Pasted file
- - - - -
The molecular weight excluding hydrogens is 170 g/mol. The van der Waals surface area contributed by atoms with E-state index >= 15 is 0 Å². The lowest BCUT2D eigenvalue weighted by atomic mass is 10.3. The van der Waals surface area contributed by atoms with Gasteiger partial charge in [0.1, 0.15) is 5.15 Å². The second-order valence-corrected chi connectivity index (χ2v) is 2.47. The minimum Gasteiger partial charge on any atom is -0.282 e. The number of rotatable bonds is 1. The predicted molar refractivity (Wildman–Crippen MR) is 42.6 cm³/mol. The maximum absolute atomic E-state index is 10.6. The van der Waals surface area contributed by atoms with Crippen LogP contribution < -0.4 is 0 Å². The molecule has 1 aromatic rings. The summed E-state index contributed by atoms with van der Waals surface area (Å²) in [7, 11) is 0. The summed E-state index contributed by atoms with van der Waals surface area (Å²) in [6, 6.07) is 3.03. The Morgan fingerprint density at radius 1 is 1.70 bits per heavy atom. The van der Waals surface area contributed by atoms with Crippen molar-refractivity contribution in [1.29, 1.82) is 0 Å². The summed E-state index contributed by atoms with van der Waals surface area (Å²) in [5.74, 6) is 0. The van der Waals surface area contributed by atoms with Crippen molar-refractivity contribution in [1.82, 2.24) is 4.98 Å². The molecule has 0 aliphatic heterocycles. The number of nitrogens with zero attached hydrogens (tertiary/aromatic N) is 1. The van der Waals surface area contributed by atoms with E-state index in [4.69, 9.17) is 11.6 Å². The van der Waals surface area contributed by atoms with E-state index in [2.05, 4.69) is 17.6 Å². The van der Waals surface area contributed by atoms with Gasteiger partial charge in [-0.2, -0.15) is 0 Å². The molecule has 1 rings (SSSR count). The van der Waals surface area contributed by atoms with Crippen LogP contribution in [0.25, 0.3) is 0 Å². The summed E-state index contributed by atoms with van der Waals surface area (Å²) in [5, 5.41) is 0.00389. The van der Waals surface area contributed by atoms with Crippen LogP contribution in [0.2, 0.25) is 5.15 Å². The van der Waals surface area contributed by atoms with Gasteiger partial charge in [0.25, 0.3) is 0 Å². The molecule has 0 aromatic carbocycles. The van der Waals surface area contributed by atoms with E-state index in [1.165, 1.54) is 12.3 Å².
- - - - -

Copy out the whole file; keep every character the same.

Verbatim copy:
The molecular weight excluding hydrogens is 170 g/mol. The van der Waals surface area contributed by atoms with E-state index >= 15 is 0 Å². The lowest BCUT2D eigenvalue weighted by atomic mass is 10.3. The van der Waals surface area contributed by atoms with Gasteiger partial charge in [0.1, 0.15) is 5.15 Å². The second-order valence-corrected chi connectivity index (χ2v) is 2.47. The minimum Gasteiger partial charge on any atom is -0.282 e. The number of rotatable bonds is 1. The predicted molar refractivity (Wildman–Crippen MR) is 42.6 cm³/mol. The maximum absolute atomic E-state index is 10.6. The van der Waals surface area contributed by atoms with Crippen LogP contribution < -0.4 is 0 Å². The molecule has 1 aromatic rings. The summed E-state index contributed by atoms with van der Waals surface area (Å²) in [7, 11) is 0. The summed E-state index contributed by atoms with van der Waals surface area (Å²) in [6, 6.07) is 3.03. The Morgan fingerprint density at radius 1 is 1.70 bits per heavy atom. The van der Waals surface area contributed by atoms with Crippen molar-refractivity contribution in [1.29, 1.82) is 0 Å². The summed E-state index contributed by atoms with van der Waals surface area (Å²) in [5.74, 6) is 0. The van der Waals surface area contributed by atoms with Crippen molar-refractivity contribution in [1.82, 2.24) is 4.98 Å². The molecule has 0 aliphatic heterocycles. The number of nitrogens with zero attached hydrogens (tertiary/aromatic N) is 1. The van der Waals surface area contributed by atoms with E-state index in [4.69, 9.17) is 11.6 Å². The van der Waals surface area contributed by atoms with E-state index in [2.05, 4.69) is 17.6 Å². The van der Waals surface area contributed by atoms with Gasteiger partial charge in [-0.2, -0.15) is 0 Å². The molecule has 1 rings (SSSR count). The van der Waals surface area contributed by atoms with Crippen LogP contribution in [0.25, 0.3) is 0 Å². The summed E-state index contributed by atoms with van der Waals surface area (Å²) in [5, 5.41) is 0.00389. The van der Waals surface area contributed by atoms with Crippen LogP contribution in [0.2, 0.25) is 5.15 Å². The van der Waals surface area contributed by atoms with Gasteiger partial charge in [0.25, 0.3) is 0 Å². The molecule has 0 aromatic carbocycles. The van der Waals surface area contributed by atoms with E-state index in [1.165, 1.54) is 12.3 Å².